This biographical novel follows the real-life struggle of Jess Goldberg. With the rigorous gender pressures of society, Jess questions her identity her entire life, trying to find where she fits in and where she can survive.

 

 

 

 

7. Prom and Other Hazards by Jamie Sullivan

 

Prom and Other Hazards

 

Let’s be honest, not everyone was excited for prom. The same can be said for non-binary high schooler Sam, who wants nothing to do with it. If it weren’t for her best friend Tash, who has been dreaming about the perfect, romantic prom night, Sam would never consider going. After finding the perfect suit to match Sam’s androgynous and suave style, Sam puts a plan in motion to not only pay off the ridiculously expensive suit, but also to build up the courage to tell Tash how deeply in love she has been with her for years.

 

 

 

 

Granted not all of these books have romance as the focus, coming out is not always about having some romantic partner encouraging you to be true to what you want. There are times when you have to find it yourself. Either way, in this day and age, let’s hope that all can celebrate being who they are, and loving who they are, unapologetically.

 

 

Images Via Amazon

 

Featured Image via the vermillion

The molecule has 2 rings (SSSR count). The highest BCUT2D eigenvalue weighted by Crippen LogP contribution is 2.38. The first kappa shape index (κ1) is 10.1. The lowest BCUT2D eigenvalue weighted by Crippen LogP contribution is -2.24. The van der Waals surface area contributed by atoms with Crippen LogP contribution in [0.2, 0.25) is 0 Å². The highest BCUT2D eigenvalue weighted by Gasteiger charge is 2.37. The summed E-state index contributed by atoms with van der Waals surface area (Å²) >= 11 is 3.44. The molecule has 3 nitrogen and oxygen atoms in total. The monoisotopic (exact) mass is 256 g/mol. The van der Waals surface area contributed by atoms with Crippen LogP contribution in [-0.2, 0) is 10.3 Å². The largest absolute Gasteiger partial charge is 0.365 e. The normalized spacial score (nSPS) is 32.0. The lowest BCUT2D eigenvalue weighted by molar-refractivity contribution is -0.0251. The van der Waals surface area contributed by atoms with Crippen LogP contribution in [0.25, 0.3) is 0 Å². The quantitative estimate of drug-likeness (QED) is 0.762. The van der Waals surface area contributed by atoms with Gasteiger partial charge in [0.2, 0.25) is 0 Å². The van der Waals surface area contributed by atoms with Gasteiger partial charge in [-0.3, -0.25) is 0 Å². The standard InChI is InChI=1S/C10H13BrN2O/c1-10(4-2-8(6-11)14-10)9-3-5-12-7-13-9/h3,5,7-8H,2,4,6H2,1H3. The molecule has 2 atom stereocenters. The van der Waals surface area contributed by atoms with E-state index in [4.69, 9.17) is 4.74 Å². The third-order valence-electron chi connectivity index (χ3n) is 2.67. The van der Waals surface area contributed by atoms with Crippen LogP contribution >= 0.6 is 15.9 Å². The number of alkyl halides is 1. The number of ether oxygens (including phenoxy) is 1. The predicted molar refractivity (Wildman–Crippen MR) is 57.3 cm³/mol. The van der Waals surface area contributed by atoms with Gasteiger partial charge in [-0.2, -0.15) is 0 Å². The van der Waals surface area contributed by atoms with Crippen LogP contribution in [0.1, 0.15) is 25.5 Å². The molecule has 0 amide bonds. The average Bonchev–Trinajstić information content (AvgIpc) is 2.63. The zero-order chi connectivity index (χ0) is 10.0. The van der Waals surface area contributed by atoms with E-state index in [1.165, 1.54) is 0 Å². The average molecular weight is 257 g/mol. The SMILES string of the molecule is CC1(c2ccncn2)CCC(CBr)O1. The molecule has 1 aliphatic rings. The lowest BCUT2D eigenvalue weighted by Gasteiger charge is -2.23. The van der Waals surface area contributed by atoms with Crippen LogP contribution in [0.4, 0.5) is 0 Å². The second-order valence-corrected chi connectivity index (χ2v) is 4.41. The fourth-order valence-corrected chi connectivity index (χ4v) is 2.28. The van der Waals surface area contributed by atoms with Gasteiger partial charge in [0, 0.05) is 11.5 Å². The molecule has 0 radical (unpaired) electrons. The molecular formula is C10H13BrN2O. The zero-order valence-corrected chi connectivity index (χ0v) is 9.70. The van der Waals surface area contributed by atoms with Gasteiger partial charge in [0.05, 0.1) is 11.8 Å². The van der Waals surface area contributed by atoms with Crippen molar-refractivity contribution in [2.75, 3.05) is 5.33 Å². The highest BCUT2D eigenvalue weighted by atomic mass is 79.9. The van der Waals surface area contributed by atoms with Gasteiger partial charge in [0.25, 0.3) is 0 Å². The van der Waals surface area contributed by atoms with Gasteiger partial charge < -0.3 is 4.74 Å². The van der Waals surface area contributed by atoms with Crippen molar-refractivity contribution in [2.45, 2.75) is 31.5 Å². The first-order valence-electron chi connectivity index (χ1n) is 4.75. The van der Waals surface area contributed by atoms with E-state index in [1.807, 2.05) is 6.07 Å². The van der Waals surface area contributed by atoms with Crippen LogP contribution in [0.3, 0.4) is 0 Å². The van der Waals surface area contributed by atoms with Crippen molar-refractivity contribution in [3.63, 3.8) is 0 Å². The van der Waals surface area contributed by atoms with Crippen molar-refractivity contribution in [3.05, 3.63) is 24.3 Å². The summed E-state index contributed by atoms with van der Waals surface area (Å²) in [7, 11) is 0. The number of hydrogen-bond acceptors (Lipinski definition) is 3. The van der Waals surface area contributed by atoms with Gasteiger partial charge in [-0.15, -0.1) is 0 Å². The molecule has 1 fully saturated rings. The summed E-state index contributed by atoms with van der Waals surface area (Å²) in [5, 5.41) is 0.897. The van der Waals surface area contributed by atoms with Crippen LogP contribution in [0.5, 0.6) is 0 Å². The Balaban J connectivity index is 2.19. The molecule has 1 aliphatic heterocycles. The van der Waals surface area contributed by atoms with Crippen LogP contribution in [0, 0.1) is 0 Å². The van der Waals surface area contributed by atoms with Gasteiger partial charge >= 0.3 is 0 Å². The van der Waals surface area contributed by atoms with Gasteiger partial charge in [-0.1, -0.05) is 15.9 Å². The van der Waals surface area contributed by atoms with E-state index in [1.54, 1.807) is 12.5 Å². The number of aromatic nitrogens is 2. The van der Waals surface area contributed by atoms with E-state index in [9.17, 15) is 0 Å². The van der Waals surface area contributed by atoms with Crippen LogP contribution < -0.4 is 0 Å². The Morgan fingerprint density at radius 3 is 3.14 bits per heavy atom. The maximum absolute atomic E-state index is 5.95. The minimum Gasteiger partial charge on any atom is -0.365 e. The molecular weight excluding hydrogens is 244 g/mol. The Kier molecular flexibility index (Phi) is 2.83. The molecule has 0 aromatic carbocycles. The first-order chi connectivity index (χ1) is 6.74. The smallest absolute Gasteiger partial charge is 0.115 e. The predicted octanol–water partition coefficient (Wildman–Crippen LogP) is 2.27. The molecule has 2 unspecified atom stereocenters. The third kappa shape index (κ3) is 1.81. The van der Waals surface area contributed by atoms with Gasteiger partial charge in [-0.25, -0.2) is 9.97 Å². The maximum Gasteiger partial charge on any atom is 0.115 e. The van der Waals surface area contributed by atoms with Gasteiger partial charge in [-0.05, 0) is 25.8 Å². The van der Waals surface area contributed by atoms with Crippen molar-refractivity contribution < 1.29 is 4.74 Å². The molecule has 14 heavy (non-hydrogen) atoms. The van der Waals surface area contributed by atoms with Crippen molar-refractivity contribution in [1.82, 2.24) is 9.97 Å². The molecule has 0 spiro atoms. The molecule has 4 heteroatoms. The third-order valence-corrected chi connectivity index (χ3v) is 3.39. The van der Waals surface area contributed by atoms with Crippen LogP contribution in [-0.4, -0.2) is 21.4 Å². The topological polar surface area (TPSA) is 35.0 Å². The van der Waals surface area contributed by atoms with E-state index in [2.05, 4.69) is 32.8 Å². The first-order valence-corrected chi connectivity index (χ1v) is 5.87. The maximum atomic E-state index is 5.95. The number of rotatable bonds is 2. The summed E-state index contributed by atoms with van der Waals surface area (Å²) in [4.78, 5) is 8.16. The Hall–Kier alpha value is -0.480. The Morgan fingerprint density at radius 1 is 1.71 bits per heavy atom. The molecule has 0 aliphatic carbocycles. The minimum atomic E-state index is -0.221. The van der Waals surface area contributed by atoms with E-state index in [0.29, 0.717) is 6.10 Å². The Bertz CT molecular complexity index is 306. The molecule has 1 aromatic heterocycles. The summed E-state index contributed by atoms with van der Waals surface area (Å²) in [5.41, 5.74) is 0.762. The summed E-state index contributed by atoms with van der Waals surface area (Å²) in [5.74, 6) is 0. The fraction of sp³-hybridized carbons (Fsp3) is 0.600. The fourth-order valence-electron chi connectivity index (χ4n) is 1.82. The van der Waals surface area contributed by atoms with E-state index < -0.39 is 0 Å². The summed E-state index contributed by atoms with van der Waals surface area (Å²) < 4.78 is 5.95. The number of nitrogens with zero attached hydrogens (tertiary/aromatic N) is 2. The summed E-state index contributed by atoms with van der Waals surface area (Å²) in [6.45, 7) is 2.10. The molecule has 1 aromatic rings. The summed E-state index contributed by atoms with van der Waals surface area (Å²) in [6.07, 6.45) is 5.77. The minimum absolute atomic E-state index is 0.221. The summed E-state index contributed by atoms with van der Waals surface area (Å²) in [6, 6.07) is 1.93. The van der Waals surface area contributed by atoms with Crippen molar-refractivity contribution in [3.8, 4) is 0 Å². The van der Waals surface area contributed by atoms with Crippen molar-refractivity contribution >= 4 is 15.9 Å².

3 Inspiring Queer Bookstores Across the World

For years queer bookstores have served as community centers for members of the LGBTQ+ community to meet and discuss literature, films and other art forms in a safe space created just for them. Now, as more queer writers produce more and more queer literature, these bookshops remain a place to gather and find a community for members of the community and allies alike all around the world.

 

 

Gay’s the Word, London

 

Image result for gays the word

Image via Diva Magazine

Opening in 1797, Gay’s the Word has hosted the Lesbian Discussion Group and the Gay Black Group for years. Located in Central London’s Bloomsbury, this shop continues its mission of inclusion and discussion. The catchy name comes from a 1951 West End musical produced by Ivor Novello and Alan Melville.

 

 

Les Mots à la Bouche, Paris